Delays for flushing the routing cache.
redirect_load, redirect_number
Factors which  determine  if  more ICPM redirects should be sent to a specific
host. No  redirects  will be sent once the load limit or the maximum number of
redirects has been reached.
Timeout for redirects. After this period redirects will be sent again, even if
this has been stopped, because the load or number limit has been reached.
Network Neighbor handling
Settings about how to handle connections with direct neighbors (nodes attached
to the same link) can be found in the directory /proc/sys/net/ipv4/neigh.
As we  saw  it  in  the  conf directory, there is a default subdirectory which
holds the  default  values, and one directory for each interface. The contents
of the  directories  are identical, with the single exception that the default
settings contain additional options to set garbage collection parameters.
In the interface directories you'll find the following entries:
base_reachable_time, base_reachable_time_ms
A base  value  used for computing the random reachable time value as specified
in RFC2461.
Expression of base_reachable_time, which is deprecated, is in seconds.
Expression of base_reachable_time_ms is in milliseconds.
retrans_time, retrans_time_ms
The time between retransmitted Neighbor Solicitation messages.
Used for address resolution and to determine if a neighbor is
Expression of retrans_time, which is deprecated, is in 1/100 seconds (for
IPv4) or in jiffies (for IPv6).
Expression of retrans_time_ms is in milliseconds.
Maximum queue  length  for a pending arp request - the number of packets which
are accepted from other layers while the ARP address is still resolved.
Maximum for  random  delay  of  answers  to  neighbor solicitation messages in
jiffies (1/100  sec). Not yet implemented (Linux does not have anycast support
Maximum number of retries for unicast solicitation.
Maximum number of retries for multicast solicitation.
Delay for  the  first  time  probe  if  the  neighbor  is  reachable.  (see
An ARP/neighbor  entry  is only replaced with a new one if the old is at least
locktime old. This prevents ARP cache thrashing.
Maximum time  (real  time is random [0..proxytime]) before answering to an ARP
request for  which  we have an proxy ARP entry. In some cases, this is used to
prevent network flooding.
Maximum queue length of the delayed proxy arp timer. (see proxy_delay).
Determines the  number of requests to send to the user level ARP daemon. Use 0
to turn off.
Determines how  often  to  check  for stale ARP entries. After an ARP entry is
stale it  will  be resolved again (which is useful when an IP address migrates
to another  machine).  When  ucast_solicit is greater than 0 it first tries to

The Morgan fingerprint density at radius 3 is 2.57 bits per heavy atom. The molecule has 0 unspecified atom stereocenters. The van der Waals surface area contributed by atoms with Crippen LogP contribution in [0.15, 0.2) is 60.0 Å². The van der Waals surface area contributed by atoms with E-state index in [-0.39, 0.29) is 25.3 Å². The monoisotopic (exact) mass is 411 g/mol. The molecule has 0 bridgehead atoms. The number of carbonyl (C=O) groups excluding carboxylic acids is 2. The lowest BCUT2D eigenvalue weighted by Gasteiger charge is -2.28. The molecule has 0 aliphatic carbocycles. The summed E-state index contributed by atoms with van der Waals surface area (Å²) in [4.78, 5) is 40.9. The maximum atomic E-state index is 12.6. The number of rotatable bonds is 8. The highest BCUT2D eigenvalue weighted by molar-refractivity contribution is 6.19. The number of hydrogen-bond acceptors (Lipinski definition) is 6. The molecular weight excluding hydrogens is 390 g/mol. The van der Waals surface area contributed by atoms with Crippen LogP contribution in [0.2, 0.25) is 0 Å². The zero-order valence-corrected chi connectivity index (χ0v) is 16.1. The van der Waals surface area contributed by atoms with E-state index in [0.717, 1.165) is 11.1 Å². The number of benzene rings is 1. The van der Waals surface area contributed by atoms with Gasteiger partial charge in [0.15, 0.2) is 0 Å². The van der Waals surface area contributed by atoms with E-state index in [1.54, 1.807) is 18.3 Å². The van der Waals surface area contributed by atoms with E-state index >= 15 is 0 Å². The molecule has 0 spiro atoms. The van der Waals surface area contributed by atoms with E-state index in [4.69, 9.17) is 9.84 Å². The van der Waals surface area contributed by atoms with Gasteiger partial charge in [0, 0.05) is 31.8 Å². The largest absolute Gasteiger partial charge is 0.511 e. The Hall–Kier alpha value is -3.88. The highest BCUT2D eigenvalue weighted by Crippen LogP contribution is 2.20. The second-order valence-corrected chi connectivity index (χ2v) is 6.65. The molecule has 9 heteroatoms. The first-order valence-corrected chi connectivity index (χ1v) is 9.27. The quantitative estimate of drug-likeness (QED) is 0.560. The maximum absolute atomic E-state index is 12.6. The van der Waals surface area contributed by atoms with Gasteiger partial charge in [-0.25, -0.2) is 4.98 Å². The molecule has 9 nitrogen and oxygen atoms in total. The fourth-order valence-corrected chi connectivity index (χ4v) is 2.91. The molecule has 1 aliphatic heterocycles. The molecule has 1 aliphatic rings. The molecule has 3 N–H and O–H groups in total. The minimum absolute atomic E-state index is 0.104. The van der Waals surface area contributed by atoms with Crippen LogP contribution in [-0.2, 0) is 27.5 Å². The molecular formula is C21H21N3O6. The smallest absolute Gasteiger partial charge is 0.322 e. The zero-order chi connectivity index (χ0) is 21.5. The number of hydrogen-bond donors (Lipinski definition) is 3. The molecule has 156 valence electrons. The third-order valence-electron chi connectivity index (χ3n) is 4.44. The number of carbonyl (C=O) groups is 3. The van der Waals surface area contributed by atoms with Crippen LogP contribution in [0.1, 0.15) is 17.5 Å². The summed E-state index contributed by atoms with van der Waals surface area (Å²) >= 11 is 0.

send an  ARP  packet  directly  to  the  known  host  When  that  fails  and
mcast_solicit is greater than 0, an ARP request is broadcasted.
2.9 Appletalk
The /proc/sys/net/appletalk  directory  holds the Appletalk configuration data
when Appletalk is loaded. The configurable parameters are:
The amount  of  time  we keep an ARP entry before expiring it. Used to age out
old hosts.
The amount of time we will spend trying to resolve an Appletalk address.
The number of times we will retransmit a query before giving up.
Controls the rate at which expires are checked.
The directory  /proc/net/appletalk  holds the list of active Appletalk sockets
on a machine.
The fields  indicate  the DDP type, the local address (in network:node format)
the remote  address,  the  size of the transmit pending queue, the size of the
received queue  (bytes waiting for applications to read) the state and the uid
owning the socket.
/proc/net/atalk_iface lists  all  the  interfaces  configured for appletalk.It
shows the  name  of the interface, its Appletalk address, the network range on
that address  (or  network number for phase 1 networks), and the status of the
/proc/net/atalk_route lists  each  known  network  route.  It lists the target
(network) that the route leads to, the router (may be directly connected), the
route flags, and the device the route is using.
2.10 IPX
The IPX protocol has no tunable values in proc/sys/net.
The IPX  protocol  does,  however,  provide  proc/net/ipx. This lists each IPX
socket giving  the  local  and  remote  addresses  in  Novell  format (that is
network:node:port). In  accordance  with  the  strange  Novell  tradition,
everything but the port is in hex. Not_Connected is displayed for sockets that
are not  tied to a specific remote address. The Tx and Rx queue sizes indicate
the number  of  bytes  pending  for  transmission  and  reception.  The  state
indicates the  state  the  socket  is  in and the uid is the owning uid of the
The /proc/net/ipx_interface  file lists all IPX interfaces. For each interface
it gives  the network number, the node number, and indicates if the network is
the primary  network.  It  also  indicates  which  device  it  is bound to (or
Internal for  internal  networks)  and  the  Frame  Type if appropriate. Linux
supports 802.3,  802.2,  802.2  SNAP  and DIX (Blue Book) ethernet framing for
The /proc/net/ipx_route  table  holds  a list of IPX routes. For each route it
gives the  destination  network, the router node (or Directly) and the network
address of the router (or Connected) for internal networks.
2.11 /proc/sys/fs/mqueue - POSIX message queues filesystem
The "mqueue"  filesystem provides  the necessary kernel features to enable the
creation of a  user space  library that  implements  the  POSIX message queues
API (as noted by the  MSG tag in the  POSIX 1003.1-2001 version  of the System
Interfaces specification.)